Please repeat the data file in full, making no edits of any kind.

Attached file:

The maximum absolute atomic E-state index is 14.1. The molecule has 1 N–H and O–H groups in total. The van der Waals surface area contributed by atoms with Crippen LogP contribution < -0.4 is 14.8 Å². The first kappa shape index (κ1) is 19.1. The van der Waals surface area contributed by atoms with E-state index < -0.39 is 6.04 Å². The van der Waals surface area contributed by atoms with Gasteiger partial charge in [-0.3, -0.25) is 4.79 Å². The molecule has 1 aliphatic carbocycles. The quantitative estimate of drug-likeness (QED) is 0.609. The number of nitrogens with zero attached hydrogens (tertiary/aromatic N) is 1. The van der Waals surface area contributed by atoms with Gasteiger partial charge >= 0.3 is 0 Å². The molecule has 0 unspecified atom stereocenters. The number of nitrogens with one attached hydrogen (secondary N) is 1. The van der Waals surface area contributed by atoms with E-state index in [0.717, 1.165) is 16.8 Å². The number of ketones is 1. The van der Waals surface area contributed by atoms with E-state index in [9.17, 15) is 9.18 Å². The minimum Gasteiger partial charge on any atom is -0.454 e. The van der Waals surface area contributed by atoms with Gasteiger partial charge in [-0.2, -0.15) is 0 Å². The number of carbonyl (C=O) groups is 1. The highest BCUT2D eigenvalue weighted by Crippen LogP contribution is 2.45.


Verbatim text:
The maximum absolute atomic E-state index is 14.1. The molecule has 1 N–H and O–H groups in total. The van der Waals surface area contributed by atoms with Crippen LogP contribution < -0.4 is 14.8 Å². The first kappa shape index (κ1) is 19.1. The van der Waals surface area contributed by atoms with E-state index < -0.39 is 6.04 Å². The van der Waals surface area contributed by atoms with Gasteiger partial charge in [-0.3, -0.25) is 4.79 Å². The molecule has 1 aliphatic carbocycles. The quantitative estimate of drug-likeness (QED) is 0.609. The number of nitrogens with zero attached hydrogens (tertiary/aromatic N) is 1. The van der Waals surface area contributed by atoms with Gasteiger partial charge >= 0.3 is 0 Å². The molecule has 0 unspecified atom stereocenters. The number of nitrogens with one attached hydrogen (secondary N) is 1. The van der Waals surface area contributed by atoms with E-state index in [0.717, 1.165) is 16.8 Å². The number of ketones is 1. The van der Waals surface area contributed by atoms with E-state index in [9.17, 15) is 9.18 Å². The minimum Gasteiger partial charge on any atom is -0.454 e. The van der Waals surface area contributed by atoms with Gasteiger partial charge in [-0.2, -0.15) is 0 Å². The number of carbonyl (C=O) groups is 1. The highest BCUT2D eigenvalue weighted by Crippen LogP contribution is 2.45.